Brexit: what happens next week?


MPs are gearing up what may be their final chance to block a no-deal Brexit, after Boris Johnson announced his intention to suspend Parliament for most of September and October.

Opposition parties have collectively issued a statement accusing the prime minister of “undemocratic actions” in shutting down Parliament with, they say, “the sole aim” of excluding MPs from the Brexit endgame.

Government whip Lord Young has resigned in protest against the prorogation – due to begin between 9 and 12 September – arguing that it risks “undermining the fundamental role of Parliament”, reports the BBC.

Ruth Fox, director of independent parliamentary research group the Hansard Society, says the suspension is “significantly longer than we would normally have” and will “potentially halve” the number of days that MPs have to scrutinise the Government’s Brexit plans.

Shadow chancellor John McDonnell insists that he believes Parliament will still be able to stop a no-deal Brexit but that nobody should “underestimate” how difficult this may prove.

A number of MPs are reportedly trying to buy more time by looking for ways to ensure Parliament can meet on the Friday, Saturday and Sunday before Johnson’s planned suspension.

Meanwhile, staunch Brexiteer and Conservative Leader of the House Jacob Rees-Mogg has dismissed public expressions of anger over the prorogation as “phoney”.

“The candyfloss of outrage we’ve had over the last 24 hours, which I think is almost entirely confected, is from people who never wanted to leave the European Union,” he told BBC Radio 4’s Today programme.

So what could the next week bring for Brexit? Here are the possible scenarios:

Corbyn calls for vote of no-confidence

MPs could pass a vote of no-confidence in Johnson’s government.

As The New York Times notes, the PM’s almost-unprecedented use of prorogation has “galvanised his opponents into action”, possibly creating an anti-Johnson majority.

If he lost a vote of confidence, a new government would have to be formed within two weeks or a general election called.

The problem then would be “that opposition leaders cannot agree on a caretaker prime minister”, says the newspaper. “Jeremy Corbyn, the natural choice as leader of the Labour Party, is too left-wing, and as a lifelong critic of the European Union, is distrusted by determined opponents of Brexit.”

Instead, MPs could rally behind a centrist figure, such as veteran Conservative Ken Clarke, but that would require Labour MPs – including the leadership – to back a Tory for PM despite having just ousted one.

And even if Johnson lost a no-confidence motion, he could refuse to resign immediately and schedule an election for after the Halloween Brexit deadline, effectively forcing a no-deal. Although this would certainly be attacked as deeply undemocratic by all but his most loyal supporters, there is nothing in the Fixed-Term Parliaments Act to ban him from doing so.

If Labour put forward a no-confidence motion and it failed to pass, nothing would technically change. However, that outcome would be likely to embolden Johnson in fresh efforts to push the UK to the brink of no-deal in his attempt to wrest concessions from Brussels.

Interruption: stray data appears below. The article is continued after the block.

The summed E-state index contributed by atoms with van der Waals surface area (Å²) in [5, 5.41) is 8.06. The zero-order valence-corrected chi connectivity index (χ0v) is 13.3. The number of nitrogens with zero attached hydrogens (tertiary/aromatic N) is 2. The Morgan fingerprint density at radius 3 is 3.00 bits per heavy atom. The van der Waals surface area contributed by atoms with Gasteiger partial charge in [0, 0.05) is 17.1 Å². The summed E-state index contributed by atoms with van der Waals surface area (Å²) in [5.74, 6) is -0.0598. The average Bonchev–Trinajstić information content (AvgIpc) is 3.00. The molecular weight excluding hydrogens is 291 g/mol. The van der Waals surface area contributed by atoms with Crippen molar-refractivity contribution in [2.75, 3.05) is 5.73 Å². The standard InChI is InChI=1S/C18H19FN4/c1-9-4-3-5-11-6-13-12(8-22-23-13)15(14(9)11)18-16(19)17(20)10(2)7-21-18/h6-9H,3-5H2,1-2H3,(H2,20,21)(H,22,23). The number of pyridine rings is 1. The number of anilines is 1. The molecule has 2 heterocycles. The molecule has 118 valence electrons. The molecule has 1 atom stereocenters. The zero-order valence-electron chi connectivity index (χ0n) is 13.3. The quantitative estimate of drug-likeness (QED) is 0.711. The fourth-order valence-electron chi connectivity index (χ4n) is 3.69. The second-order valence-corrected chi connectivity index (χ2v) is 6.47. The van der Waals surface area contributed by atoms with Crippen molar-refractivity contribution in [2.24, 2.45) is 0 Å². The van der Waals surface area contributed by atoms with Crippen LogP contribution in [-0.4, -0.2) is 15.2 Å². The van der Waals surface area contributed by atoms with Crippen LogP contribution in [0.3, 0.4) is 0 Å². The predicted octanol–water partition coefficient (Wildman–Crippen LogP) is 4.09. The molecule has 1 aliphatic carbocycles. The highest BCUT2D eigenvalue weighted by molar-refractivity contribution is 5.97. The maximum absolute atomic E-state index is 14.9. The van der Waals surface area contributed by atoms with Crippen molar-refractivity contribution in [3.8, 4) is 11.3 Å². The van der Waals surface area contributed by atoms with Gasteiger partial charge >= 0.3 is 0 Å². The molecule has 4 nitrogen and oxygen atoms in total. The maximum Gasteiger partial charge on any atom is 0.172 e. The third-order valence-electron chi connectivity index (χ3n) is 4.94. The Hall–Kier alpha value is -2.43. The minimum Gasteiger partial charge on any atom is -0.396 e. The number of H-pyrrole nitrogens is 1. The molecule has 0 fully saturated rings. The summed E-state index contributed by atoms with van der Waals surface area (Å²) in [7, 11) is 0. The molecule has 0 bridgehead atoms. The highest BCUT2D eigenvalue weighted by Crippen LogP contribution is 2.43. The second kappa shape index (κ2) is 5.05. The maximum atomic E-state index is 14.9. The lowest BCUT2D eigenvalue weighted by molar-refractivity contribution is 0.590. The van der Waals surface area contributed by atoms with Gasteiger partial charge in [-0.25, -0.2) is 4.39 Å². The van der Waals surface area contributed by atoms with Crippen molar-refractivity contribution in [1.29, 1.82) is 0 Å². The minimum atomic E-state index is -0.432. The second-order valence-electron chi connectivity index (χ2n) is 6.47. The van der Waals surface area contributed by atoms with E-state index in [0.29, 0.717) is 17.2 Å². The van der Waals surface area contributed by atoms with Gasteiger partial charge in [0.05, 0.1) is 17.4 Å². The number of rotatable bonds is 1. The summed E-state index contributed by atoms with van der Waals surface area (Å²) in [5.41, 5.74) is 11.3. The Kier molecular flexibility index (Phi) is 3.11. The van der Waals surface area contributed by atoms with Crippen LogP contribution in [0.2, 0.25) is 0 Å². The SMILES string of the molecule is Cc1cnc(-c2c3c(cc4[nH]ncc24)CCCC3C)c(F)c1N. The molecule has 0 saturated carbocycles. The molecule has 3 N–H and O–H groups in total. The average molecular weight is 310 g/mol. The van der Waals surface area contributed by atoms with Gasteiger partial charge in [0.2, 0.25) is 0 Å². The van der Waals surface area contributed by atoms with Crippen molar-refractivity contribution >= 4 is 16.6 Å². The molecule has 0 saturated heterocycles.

MPs vote to block no-deal

Despite Johnson’s planned prorogation, MPs still have time to take control of the parliamentary timetable and schedule a vote on legislation forcing the PM to request another Article 50 extension, a move that could prevent no-deal temporarily at least.

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Corbyn has said that opposition MPs will start the process of attempting to pass a law blocking a no-deal Brexit when Parliament returns on Tuesday, reports The Sun.

“We believe we can do it, otherwise we wouldn’t be trying to do it,” the Labour leader told reporters during a visit to Scotland this week.

However, even if Parliament successfully legislated against no-deal, Johnson could call an October election and frame his campaign as a People vs. Parliament stand-off.

Legal challenge succeeds in preventing prorogation 

Scotland’s top civil court is considering a legal challenge by a group of 75 MPs to the suspension of Parliament.

The judge hearing the case, Lord Doherty, has brought forward the date of the hearing from Friday to Tuesday. His verdict could potentially be delivered the following day.

However, the courts have no power to interfere with the Crown prerogative to suspend Parliament if requested by a government, so unless Johnson himself asks the Queen to reverse her approval, the prorogation would still go ahead.

Pro-EU campaigner Gina Miller has made a separate application to the Supreme Court seeking permission for a judicial review of the PM’s decision, according to the BBC.

And former Tory leader John Major has also pledged to seek a judicial review of Johnson’s prorogation, saying he would like to join Miller’s action.

And beyond?

The UK could still leave the European Union with a deal, although that would require a quick breakthrough in the lengthy stalemate over the Irish backstop.

Johnson could also seek an extension from Brussels, although this would represent a potentially career-sinking U-turn on his vow to lead the UK out of the EU on 31 October come what may.

Failing all else, the default position is that the UK will crash out of the EU without a deal in two months’ time.





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